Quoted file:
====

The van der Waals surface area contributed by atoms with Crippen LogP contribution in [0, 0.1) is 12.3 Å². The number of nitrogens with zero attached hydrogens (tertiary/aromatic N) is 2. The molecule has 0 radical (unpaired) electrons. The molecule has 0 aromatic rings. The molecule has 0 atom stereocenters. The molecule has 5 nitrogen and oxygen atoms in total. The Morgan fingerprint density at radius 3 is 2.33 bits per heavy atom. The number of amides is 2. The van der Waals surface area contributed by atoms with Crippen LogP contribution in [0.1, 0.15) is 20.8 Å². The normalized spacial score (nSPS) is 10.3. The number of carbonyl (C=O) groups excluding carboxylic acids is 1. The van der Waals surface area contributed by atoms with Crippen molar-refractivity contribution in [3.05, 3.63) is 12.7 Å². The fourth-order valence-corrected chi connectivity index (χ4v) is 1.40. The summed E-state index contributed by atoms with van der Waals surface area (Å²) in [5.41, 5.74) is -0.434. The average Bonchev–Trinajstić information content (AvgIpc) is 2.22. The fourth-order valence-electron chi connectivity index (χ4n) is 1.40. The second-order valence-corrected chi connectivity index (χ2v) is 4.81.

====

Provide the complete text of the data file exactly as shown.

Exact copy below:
The van der Waals surface area contributed by atoms with Crippen LogP contribution in [0, 0.1) is 12.3 Å². The number of nitrogens with zero attached hydrogens (tertiary/aromatic N) is 2. The molecule has 0 radical (unpaired) electrons. The molecule has 0 aromatic rings. The molecule has 0 atom stereocenters. The molecule has 5 nitrogen and oxygen atoms in total. The Morgan fingerprint density at radius 3 is 2.33 bits per heavy atom. The number of amides is 2. The van der Waals surface area contributed by atoms with Crippen LogP contribution in [0.1, 0.15) is 20.8 Å². The normalized spacial score (nSPS) is 10.3. The number of carbonyl (C=O) groups excluding carboxylic acids is 1. The van der Waals surface area contributed by atoms with Crippen molar-refractivity contribution in [3.05, 3.63) is 12.7 Å². The fourth-order valence-corrected chi connectivity index (χ4v) is 1.40. The summed E-state index contributed by atoms with van der Waals surface area (Å²) in [5.41, 5.74) is -0.434. The average Bonchev–Trinajstić information content (AvgIpc) is 2.22. The fourth-order valence-electron chi connectivity index (χ4n) is 1.40. The second-order valence-corrected chi connectivity index (χ2v) is 4.81.